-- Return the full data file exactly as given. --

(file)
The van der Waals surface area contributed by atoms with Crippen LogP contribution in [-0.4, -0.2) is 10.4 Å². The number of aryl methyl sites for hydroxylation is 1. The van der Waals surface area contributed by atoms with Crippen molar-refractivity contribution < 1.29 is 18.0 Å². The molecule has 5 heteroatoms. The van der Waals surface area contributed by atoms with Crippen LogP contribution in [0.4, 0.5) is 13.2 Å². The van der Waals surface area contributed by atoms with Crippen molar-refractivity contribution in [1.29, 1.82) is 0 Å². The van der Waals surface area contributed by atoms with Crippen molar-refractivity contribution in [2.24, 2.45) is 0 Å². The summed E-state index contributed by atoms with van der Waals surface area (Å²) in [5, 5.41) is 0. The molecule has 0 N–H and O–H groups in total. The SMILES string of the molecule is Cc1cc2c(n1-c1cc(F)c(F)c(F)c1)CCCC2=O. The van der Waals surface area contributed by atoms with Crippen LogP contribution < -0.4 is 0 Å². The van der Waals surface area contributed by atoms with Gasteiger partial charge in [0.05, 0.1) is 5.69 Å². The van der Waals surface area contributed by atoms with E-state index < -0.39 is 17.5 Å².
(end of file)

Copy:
The van der Waals surface area contributed by atoms with Crippen LogP contribution in [-0.4, -0.2) is 10.4 Å². The number of aryl methyl sites for hydroxylation is 1. The van der Waals surface area contributed by atoms with Crippen molar-refractivity contribution < 1.29 is 18.0 Å². The molecule has 5 heteroatoms. The van der Waals surface area contributed by atoms with Crippen LogP contribution in [0.4, 0.5) is 13.2 Å². The van der Waals surface area contributed by atoms with Crippen molar-refractivity contribution in [1.29, 1.82) is 0 Å². The van der Waals surface area contributed by atoms with Crippen molar-refractivity contribution in [2.24, 2.45) is 0 Å². The summed E-state index contributed by atoms with van der Waals surface area (Å²) in [5, 5.41) is 0. The molecule has 0 N–H and O–H groups in total. The SMILES string of the molecule is Cc1cc2c(n1-c1cc(F)c(F)c(F)c1)CCCC2=O. The van der Waals surface area contributed by atoms with Crippen LogP contribution < -0.4 is 0 Å². The van der Waals surface area contributed by atoms with Gasteiger partial charge in [0.05, 0.1) is 5.69 Å². The van der Waals surface area contributed by atoms with E-state index < -0.39 is 17.5 Å².